Pollution negatively affects the results of in-vitro fertilization
Although the jury is still out on man-made climate change, the reality is that environmental pollution is very real and its negative effects result in unwanted outcomes.
Pollution is not only behind respiratory and cardiovascular ailments, but also plays a role in the results of in vitro fertilization. Scientists have now discovered that pollution negatively impacts assisted reproduction.
According to a study by the Hospital del Mar Institute for Medical Research (IMIM) in Barcelona, women who undergo these treatments and are exposed to high levels of contamination have a 25% higher risk of not getting pregnant. The probability of a miscarriage also increases by 40%.
The impact of pollution on fertility has long been known. Exposure to contaminating particles reduces semen quality and increases the risk of spontaneous abortions, says Dr. Miguel Ángel Checa, head of the Barcelona Infertility Research Group at IMIM.
“There were already retrospective studies, but we wanted to see what happens in a vulnerable group, such as people with fertility problems that undergo in vitro fertilization,” says the researcher, who presented the study at the International Symposium on Lifestyle and Fertility, held this Friday at the Biomedical Research Park of Barcelona.
Scientists recruited about 200 patients to conduct the study. “When they came to do IVF, we asked them if they wanted to participate and we did previous studies to rule out factors that could influence the evolution of the treatment,” said Czech.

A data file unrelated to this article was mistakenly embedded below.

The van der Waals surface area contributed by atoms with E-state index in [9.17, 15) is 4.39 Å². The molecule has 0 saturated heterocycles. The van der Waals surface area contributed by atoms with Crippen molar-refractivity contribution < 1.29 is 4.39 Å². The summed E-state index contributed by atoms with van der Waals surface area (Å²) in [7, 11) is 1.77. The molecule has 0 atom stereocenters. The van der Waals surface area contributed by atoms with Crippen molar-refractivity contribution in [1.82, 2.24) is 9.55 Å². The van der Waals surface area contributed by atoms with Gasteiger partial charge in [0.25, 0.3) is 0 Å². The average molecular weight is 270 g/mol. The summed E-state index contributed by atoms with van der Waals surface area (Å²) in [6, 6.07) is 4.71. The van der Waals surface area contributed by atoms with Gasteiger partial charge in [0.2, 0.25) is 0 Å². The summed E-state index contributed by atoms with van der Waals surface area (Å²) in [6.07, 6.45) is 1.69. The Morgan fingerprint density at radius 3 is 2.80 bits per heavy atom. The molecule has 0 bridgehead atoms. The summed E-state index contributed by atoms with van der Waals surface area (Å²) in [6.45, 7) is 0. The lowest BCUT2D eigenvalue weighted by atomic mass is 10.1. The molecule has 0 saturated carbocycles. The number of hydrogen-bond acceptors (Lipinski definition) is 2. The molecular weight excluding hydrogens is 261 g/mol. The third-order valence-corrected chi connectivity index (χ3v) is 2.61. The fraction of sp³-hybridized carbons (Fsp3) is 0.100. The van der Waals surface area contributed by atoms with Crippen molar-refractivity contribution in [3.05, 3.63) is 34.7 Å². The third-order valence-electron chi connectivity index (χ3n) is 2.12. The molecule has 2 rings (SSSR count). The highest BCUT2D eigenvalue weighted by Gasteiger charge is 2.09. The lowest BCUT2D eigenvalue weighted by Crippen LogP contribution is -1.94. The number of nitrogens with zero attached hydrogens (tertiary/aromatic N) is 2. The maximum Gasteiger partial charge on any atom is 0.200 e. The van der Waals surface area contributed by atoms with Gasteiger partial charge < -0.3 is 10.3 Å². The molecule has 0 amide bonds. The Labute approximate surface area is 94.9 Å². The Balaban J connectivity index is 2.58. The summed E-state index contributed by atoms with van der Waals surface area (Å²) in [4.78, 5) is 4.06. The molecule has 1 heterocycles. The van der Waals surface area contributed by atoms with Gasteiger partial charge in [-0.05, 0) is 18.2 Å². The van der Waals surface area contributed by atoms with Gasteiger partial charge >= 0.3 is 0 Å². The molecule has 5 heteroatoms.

Researchers took into account, through meters dispersed throughout urban areas, the levels of air pollutants 15 days before implantation, 3 days before, the same day and 7 days later.
The measurement focused on NO2 and suspended particles from road traffic. The previous analysis of the baseline population already pointed out that the average exposure of women exceeded the recommendations of the World Health Organization.
Scientists analyzed 486 embryonic transfers. Of these, 215 ended in pregnancy, although only half evolved to term. “We found that exposure to high rates of suspended particles (PM2.5) increases the risk of not getting pregnant by 25% and the risk of spontaneous abortion by 40%,” says Czech.
The high probability of abortion, says the doctor, responds to the fact that it is a relative risk, that is, when compared with a population of vulnerable patients, such as women undergoing in vitro fertilization, although they are not exposed to high pollution rates. In this group, the risk of abortion is 10%, although it can reach 40%, depending on the age at which treatment begins.
According to the study, it is the high rates of suspended particles during the three days prior to embryo transfer and the day of its realization that directly impact on the increased risk of abortion or failure to achieve pregnancy.
Researchers are committed to influencing traffic regulation and organization policies to combat the effects of pollution on health.
“We are not just dying from respiratory diseases. Our reproductive system is also affected,” warns the researcher.
The signatories of the study, whose results are part of a doctoral thesis plan to publish the finding also in a scientific journal.